Site last updated: Friday, July 12, 2024

Log In

Reset Password
MENU
Butler County's great daily newspaper

Justice Department won’t prosecute Garland for contempt, says refusal to provide audio wasn’t crime

Attorney General Merrick Garland answers a question from Rep. Jim Jordan, R-Ohio, while testifying during a House Judiciary Committee hearing on the Department of Justice, June 4, 2024, on Capitol Hill in Washington. The House is expected to vote on a resolution holding Attorney General Merrick Garland in contempt of Congress for refusing to turn over audio of President Joe Biden’s interview in his classified documents case. The contempt action represents House Republicans’ latest and strongest rebuke of the Justice Department and of Garland’s leadership. Associated Press File Photo

WASHINGTON — The Justice Department says Attorney General Merrick Garland will not be prosecuted for contempt of Congress after refusing to turn over audio of President Joe Biden’s interview in his classified documents case because his actions “did not constitute a crime.”

A Justice Department official said that in a letter to Republican House Speaker Mike Johnson on Friday after the House voted to hold Garland in contempt of Congress for refusing to turn over audio.

On the last day to comply with the Republicans’ subpoena for the audio, the White House blocked the release by invoking executive privilege. It said that Republicans in Congress only wanted the recordings “to chop them up” and use them for political purposes.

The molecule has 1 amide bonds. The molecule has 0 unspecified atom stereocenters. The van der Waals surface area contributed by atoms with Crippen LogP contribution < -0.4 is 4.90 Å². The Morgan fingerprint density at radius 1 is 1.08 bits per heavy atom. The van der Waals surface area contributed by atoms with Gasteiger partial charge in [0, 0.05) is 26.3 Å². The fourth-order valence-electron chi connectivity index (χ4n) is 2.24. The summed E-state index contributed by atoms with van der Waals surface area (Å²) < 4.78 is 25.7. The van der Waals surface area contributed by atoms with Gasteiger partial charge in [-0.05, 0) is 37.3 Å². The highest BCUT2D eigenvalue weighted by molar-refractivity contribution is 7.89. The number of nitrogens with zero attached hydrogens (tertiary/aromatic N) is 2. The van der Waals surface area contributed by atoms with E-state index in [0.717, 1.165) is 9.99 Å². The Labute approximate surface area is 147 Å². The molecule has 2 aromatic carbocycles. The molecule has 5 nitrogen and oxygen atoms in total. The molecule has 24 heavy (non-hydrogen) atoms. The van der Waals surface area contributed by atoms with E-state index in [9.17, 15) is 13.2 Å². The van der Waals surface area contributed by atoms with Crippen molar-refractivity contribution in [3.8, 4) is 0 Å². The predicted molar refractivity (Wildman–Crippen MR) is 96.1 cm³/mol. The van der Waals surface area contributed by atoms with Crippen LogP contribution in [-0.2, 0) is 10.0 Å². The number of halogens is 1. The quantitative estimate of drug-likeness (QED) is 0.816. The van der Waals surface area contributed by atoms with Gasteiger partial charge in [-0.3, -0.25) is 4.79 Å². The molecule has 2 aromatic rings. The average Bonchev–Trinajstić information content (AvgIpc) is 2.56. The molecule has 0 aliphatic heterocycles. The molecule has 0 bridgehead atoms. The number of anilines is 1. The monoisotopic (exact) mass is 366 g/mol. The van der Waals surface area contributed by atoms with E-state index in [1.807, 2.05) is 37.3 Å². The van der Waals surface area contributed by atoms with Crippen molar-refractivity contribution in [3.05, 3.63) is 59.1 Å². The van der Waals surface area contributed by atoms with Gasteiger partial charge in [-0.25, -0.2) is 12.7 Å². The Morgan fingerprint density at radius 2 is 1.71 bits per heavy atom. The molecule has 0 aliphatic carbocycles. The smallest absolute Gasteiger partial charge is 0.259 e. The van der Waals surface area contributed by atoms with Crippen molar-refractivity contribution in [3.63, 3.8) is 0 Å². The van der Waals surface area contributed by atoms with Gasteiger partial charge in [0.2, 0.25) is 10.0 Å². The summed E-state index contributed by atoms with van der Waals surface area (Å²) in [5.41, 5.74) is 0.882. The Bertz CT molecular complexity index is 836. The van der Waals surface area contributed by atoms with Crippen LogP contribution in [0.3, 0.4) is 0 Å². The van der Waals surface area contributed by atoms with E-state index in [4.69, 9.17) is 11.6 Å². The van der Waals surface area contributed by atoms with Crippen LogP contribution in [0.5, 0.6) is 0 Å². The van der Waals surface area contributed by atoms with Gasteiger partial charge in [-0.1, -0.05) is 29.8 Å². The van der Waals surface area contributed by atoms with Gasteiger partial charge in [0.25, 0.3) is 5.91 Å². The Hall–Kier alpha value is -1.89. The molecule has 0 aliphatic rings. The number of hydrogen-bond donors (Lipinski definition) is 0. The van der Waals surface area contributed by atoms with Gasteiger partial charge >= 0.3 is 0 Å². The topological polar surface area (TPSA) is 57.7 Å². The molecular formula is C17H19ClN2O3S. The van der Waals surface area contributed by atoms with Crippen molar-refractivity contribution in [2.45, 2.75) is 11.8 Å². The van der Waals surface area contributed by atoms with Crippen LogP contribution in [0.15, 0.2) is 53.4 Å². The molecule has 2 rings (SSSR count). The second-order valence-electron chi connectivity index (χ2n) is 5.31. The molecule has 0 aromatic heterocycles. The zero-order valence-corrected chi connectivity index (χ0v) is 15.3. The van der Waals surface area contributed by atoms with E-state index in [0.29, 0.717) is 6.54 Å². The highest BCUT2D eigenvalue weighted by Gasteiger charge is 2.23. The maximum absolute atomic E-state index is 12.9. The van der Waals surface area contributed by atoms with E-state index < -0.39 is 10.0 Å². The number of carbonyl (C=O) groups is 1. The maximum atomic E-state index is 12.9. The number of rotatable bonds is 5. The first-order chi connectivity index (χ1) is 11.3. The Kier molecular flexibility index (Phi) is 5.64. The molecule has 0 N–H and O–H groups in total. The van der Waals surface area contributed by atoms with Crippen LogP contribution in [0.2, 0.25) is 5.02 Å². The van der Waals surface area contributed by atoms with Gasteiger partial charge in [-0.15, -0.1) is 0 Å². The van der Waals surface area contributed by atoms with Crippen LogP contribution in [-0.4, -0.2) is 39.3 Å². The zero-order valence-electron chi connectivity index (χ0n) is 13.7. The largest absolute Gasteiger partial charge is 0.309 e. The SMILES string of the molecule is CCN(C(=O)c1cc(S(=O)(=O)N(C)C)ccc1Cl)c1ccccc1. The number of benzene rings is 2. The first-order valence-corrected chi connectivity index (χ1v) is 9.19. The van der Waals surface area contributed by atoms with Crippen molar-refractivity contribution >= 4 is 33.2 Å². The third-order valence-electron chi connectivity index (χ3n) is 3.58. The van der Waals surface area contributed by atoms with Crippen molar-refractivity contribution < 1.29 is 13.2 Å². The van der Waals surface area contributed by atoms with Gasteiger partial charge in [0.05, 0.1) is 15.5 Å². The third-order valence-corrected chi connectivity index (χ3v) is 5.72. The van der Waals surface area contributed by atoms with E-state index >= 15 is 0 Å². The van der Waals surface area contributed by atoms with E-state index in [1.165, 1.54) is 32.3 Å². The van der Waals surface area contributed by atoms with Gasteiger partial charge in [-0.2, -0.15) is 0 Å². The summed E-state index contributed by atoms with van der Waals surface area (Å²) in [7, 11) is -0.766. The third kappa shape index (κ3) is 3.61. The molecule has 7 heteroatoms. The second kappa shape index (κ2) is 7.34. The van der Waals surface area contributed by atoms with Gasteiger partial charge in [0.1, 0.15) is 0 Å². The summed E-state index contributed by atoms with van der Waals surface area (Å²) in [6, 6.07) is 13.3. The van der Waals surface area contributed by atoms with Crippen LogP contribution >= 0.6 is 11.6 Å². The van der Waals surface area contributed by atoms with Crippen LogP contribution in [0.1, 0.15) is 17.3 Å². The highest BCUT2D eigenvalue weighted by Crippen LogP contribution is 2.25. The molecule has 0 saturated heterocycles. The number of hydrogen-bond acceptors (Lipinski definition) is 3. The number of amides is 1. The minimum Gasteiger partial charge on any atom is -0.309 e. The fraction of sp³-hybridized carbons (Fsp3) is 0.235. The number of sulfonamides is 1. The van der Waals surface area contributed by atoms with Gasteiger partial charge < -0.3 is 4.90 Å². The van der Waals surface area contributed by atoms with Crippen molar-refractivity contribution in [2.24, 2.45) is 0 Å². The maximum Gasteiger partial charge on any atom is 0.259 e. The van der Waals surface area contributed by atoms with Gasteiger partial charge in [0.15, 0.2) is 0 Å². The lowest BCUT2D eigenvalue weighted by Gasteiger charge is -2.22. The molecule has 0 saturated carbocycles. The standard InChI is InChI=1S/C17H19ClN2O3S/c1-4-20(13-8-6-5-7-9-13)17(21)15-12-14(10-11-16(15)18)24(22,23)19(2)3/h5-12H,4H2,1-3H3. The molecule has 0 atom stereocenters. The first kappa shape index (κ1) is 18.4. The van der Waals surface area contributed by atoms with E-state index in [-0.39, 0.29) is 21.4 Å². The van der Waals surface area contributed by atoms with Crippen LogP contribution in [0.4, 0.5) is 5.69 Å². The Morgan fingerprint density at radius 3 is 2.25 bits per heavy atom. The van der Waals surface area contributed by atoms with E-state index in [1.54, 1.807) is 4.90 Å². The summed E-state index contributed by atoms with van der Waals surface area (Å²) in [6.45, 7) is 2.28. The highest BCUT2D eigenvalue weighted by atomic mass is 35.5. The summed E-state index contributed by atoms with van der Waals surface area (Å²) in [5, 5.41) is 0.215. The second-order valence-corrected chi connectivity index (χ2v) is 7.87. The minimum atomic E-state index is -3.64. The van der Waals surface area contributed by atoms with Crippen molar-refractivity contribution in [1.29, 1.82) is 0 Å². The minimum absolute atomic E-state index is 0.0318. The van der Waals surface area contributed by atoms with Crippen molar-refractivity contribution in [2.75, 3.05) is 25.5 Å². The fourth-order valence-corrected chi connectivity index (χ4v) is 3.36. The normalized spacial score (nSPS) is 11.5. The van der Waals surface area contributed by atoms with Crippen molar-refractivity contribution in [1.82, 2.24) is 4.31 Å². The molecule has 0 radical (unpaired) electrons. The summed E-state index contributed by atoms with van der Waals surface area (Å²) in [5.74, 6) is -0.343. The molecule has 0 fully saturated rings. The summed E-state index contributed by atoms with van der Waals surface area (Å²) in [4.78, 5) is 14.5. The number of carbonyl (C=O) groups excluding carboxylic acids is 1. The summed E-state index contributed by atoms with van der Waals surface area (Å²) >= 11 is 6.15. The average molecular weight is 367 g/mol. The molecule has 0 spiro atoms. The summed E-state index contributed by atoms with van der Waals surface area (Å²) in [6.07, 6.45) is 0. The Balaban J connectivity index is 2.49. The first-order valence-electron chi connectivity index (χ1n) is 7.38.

Administrations of both major political parties have long held the position that officials who assert a president’s claim of executive privilege can’t be prosecuted for contempt of Congress, a Justice Department official told Republicans last month.

The 216-207 vote fell along party lines, with Republicans coalescing behind the contempt effort despite reservations among some of the party’s more centrist members. Only one Republican, Rep. David Joyce of Ohio, voted against it.

Garland is the third attorney general to be held in contempt of Congress. But it was expected that the Justice Department,which Garland oversees, would not prosecute him.

More in National News

Subscribe to our Daily Newsletter

* indicates required
TODAY'S PHOTOS